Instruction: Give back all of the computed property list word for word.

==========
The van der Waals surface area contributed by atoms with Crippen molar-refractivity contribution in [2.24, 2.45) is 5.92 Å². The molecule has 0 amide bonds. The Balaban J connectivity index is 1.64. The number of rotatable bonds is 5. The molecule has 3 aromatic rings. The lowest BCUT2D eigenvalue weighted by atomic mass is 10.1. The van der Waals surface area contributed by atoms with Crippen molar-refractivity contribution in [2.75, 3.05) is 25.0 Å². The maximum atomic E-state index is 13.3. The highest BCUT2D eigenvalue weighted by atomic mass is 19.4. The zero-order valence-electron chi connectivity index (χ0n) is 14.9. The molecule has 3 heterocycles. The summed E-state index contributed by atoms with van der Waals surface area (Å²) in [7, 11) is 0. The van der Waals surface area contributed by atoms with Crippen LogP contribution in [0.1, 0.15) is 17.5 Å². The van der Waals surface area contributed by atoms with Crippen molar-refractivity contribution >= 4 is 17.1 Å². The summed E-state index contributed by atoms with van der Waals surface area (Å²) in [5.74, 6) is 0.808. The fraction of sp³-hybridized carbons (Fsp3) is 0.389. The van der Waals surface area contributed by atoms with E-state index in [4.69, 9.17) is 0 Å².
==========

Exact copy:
The van der Waals surface area contributed by atoms with Crippen molar-refractivity contribution in [2.24, 2.45) is 5.92 Å². The molecule has 0 amide bonds. The Balaban J connectivity index is 1.64. The number of rotatable bonds is 5. The molecule has 3 aromatic rings. The lowest BCUT2D eigenvalue weighted by atomic mass is 10.1. The van der Waals surface area contributed by atoms with Crippen molar-refractivity contribution in [2.75, 3.05) is 25.0 Å². The maximum atomic E-state index is 13.3. The highest BCUT2D eigenvalue weighted by atomic mass is 19.4. The zero-order valence-electron chi connectivity index (χ0n) is 14.9. The molecule has 3 heterocycles. The summed E-state index contributed by atoms with van der Waals surface area (Å²) in [7, 11) is 0. The van der Waals surface area contributed by atoms with Crippen LogP contribution in [0.1, 0.15) is 17.5 Å². The van der Waals surface area contributed by atoms with Crippen molar-refractivity contribution >= 4 is 17.1 Å². The summed E-state index contributed by atoms with van der Waals surface area (Å²) in [5.74, 6) is 0.808. The fraction of sp³-hybridized carbons (Fsp3) is 0.389. The van der Waals surface area contributed by atoms with E-state index in [4.69, 9.17) is 0 Å².